In another embodiment, the processing apparatus includes a memory request arbiter configured to receive a first memory request specifying data for a first presentation element and a second memory request specifying data for a second presentation element. The memory request arbiter is configured to arbitrate between the first memory request and the second memory request based on a presentation order of the first presentation element and the second presentation element.

In another aspect, the invention relates to a method of arbitrating between memory requests specifying data for respective visual elements. In one embodiment, the method includes identifying a display order of the visual elements. The method also includes arbitrating between the memory requests based on the display order of the visual elements.

Other aspects and embodiments of the invention are also contemplated. The foregoing summary and the following detailed description are not meant to restrict the invention to any particular embodiment but are merely meant to describe some embodiments of the invention.

BRIEF DESCRIPTION OF THE DRAWINGS

For a better understanding of the nature and objects of some embodiments of the invention, reference should be made to the following detailed description taken in conjunction with the accompanying drawings, in which:

FIG. 1 illustrates a computer system that can be operated in accordance with an embodiment of the invention.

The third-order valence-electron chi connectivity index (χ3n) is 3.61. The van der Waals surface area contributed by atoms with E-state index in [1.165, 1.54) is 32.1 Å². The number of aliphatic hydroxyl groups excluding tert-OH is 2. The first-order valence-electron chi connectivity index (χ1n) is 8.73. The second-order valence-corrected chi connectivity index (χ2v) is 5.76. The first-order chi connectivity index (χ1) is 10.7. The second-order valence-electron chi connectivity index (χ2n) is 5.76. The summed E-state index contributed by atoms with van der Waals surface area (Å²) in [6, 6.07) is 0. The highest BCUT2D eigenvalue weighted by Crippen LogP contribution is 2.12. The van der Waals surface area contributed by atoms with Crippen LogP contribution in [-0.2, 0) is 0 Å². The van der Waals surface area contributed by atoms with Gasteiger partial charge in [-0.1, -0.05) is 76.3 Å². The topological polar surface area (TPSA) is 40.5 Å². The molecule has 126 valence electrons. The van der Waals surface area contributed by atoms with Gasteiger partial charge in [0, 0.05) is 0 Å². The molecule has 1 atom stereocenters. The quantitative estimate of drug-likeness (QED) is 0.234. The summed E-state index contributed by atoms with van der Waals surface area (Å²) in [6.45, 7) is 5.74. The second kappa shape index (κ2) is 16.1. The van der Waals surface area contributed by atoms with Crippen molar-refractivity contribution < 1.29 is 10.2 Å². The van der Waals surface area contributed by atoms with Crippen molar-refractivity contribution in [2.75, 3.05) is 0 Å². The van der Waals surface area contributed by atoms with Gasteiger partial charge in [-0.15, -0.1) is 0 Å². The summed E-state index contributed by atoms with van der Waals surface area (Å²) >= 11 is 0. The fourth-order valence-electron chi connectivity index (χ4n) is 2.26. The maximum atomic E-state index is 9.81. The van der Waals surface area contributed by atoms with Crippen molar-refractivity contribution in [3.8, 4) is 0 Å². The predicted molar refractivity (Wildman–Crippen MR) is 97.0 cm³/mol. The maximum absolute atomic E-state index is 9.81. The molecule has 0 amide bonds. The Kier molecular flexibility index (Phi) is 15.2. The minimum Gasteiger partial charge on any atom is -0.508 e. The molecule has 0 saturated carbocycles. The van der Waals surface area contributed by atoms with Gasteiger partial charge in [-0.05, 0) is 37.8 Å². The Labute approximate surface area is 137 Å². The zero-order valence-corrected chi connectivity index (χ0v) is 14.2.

FIG. 2 illustrates a flow chart for servicing memory requests in accordance with an embodiment of the invention.

FIG. 3 illustrates an example of a video screen on which visual elements are displayed in accordance with a scan-out order.

DETAILED DESCRIPTION

FIG. 1 illustrates a computer system 100 that can be operated in accordance with an embodiment of the invention. The computer system 100 includes a computer 102, which can correspond to, for example, a personal computer, a workstation, a set-top box, a portable computing device, a game console, or any other device with digital signal processing capability. As illustrated in FIG. 1, the computer 102 is connected to a set of input devices 104, which can include, for example, a keyboard and a mouse. The computer 102 is also connected to a set of output devices 106, which can include, for example, a speaker, a television set, a Cathode Ray Tube monitor, and a Liquid Crystal Display monitor.

The computer 102 includes a Central Processing Unit (“CPU”) 108, which is connected to a memory 110. The memory 110 can include, for example, a Random Access Memory (“RAM”) and a Read Only Memory (“ROM”). As illustrated in FIG. 1, the computer 102 also includes a processing apparatus 112 that is connected to the CPU 108 and the memory 110. The processing apparatus 112 can correspond to a graphics processing apparatus, such as, for example, a Graphics Processing Unit (“GPU”). The processing apparatus 112 performs a number of processing operations to generate visual outputs using the set of output devices 106. Alternatively, or in conjunction, the processing apparatus 112 performs a number of processing operations to generate audio outputs or any other streaming outputs using the set of output devices 106.